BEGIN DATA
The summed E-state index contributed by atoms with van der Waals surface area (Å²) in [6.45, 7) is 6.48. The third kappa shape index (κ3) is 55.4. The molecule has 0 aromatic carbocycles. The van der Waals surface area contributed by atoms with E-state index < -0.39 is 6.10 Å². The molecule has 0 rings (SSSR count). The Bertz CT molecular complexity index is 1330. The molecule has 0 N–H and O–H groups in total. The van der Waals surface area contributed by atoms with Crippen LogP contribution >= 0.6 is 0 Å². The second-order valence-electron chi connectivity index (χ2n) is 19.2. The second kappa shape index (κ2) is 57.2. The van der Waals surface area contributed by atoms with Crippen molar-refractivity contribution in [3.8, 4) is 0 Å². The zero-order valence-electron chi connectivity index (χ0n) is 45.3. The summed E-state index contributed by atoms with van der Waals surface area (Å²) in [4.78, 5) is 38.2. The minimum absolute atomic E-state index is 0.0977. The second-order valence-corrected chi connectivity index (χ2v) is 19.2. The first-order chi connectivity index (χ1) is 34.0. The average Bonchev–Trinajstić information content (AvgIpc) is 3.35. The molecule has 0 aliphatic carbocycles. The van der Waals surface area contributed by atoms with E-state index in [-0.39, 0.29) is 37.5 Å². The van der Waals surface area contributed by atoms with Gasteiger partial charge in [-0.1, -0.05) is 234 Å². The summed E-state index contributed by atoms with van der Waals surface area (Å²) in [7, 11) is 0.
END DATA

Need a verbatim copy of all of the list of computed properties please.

The summed E-state index contributed by atoms with van der Waals surface area (Å²) in [6.45, 7) is 6.48. The third kappa shape index (κ3) is 55.4. The molecule has 0 aromatic carbocycles. The van der Waals surface area contributed by atoms with E-state index < -0.39 is 6.10 Å². The molecule has 0 rings (SSSR count). The Bertz CT molecular complexity index is 1330. The molecule has 0 N–H and O–H groups in total. The van der Waals surface area contributed by atoms with Crippen LogP contribution >= 0.6 is 0 Å². The second-order valence-electron chi connectivity index (χ2n) is 19.2. The second kappa shape index (κ2) is 57.2. The van der Waals surface area contributed by atoms with Crippen molar-refractivity contribution in [3.8, 4) is 0 Å². The zero-order valence-electron chi connectivity index (χ0n) is 45.3. The summed E-state index contributed by atoms with van der Waals surface area (Å²) in [4.78, 5) is 38.2. The minimum absolute atomic E-state index is 0.0977. The second-order valence-corrected chi connectivity index (χ2v) is 19.2. The first-order chi connectivity index (χ1) is 34.0. The average Bonchev–Trinajstić information content (AvgIpc) is 3.35. The molecule has 0 aliphatic carbocycles. The van der Waals surface area contributed by atoms with E-state index in [-0.39, 0.29) is 37.5 Å². The van der Waals surface area contributed by atoms with Gasteiger partial charge in [-0.1, -0.05) is 234 Å². The summed E-state index contributed by atoms with van der Waals surface area (Å²) in [7, 11) is 0.